Every Sunday morning, stalls with goods of every description are set up in the streets that surround the Giardino Garibaldi at the centre of Piazza Marina. Almost certainly you’ll find more trash than treasure, but the market at Piazza Marina is a Palermo institution – and definitely worth at least one visit. In the summer months, the stalls extend into the surrounding streets, the wares become more interesting and varied, the crowds thicker on the pavements, and Dominco’s gelato van parked nearby cranks out loud, up-beat popular music. It is a truly carnival atmosphere.

You’ll find just about everything here, from furniture, light switches and camera tripods to books, old silver and oil paintings. Much like any flea market anywhere – but as with other flea markets, it’s the differences that make it interesting: those things that appear here over and over because they are part of the way of life, part of the city’s past. Here you’ll find stalls with old patterned ceramic tiles of typical design, piles of chandelier pieces, typical Sicilian cast iron bed bases,  silver knives of particular design, and stalls selling etchings and prints and a wide array of books about the city and the island.  These are the stalls that I keep coming back to.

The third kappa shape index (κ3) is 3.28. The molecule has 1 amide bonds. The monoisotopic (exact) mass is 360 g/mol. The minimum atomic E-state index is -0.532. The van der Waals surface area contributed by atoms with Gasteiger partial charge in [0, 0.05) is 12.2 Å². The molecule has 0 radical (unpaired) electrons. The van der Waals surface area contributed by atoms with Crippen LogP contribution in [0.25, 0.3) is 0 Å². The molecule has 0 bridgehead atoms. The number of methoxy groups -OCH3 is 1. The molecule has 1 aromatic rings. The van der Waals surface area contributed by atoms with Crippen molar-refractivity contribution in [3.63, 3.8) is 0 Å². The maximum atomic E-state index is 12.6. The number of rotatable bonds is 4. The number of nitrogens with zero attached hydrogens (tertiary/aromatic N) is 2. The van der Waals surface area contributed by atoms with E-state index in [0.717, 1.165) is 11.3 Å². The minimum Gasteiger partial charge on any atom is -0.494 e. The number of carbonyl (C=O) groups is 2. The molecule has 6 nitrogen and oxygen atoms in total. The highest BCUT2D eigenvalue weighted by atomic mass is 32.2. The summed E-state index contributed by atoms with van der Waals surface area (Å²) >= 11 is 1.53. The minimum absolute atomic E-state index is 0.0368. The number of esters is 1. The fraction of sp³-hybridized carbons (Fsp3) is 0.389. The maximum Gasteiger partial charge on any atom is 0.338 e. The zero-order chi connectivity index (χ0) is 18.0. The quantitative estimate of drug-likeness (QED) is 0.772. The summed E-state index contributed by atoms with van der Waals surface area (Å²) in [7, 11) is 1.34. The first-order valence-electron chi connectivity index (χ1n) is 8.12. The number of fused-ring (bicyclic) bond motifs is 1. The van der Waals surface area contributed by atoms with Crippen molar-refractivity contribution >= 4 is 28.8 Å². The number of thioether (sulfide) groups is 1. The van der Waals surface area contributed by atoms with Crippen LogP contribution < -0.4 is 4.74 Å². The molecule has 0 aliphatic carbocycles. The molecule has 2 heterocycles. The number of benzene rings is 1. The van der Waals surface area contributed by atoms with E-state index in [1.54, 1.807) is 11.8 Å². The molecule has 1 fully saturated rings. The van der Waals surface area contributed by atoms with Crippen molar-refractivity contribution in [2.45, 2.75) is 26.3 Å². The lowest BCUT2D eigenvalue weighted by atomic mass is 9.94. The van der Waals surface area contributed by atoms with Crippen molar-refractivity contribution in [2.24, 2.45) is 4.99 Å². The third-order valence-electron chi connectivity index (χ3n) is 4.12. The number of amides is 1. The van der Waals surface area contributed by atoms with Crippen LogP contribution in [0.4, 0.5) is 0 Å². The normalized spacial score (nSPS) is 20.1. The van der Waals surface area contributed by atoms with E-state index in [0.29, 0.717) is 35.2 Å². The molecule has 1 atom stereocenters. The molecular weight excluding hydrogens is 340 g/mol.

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This week I visited Salina, one of the Aeolian Islands off Sicily’s north-east coast, and came upon Da Alfredo, a tiny waterfront bar, famous, I’ve since discovered, for its granita.  I had never heard of Da Alfredo, but one taste of its granita and I knew it was something special. 

The bar’s location is perfect: it is in a tiny piazza on the waterfront in Lingua, a peaceful and attractive little village on the south-eastern tip of Salina, looking out over the water to the islands of Lipari, Panarea and Stromboli.    

The more I learned about Da Alfredo and its granita, the more impressed I became.  Perhaps not surprisingly!  I always derive pleasure from seeing traditional products being made with great care and skill, and family traditions developing as sons or daughters pick up the skills of their parents with energy and enthusiasm and take them to a new level.  Both these things are part of the story of Da Alfredo.

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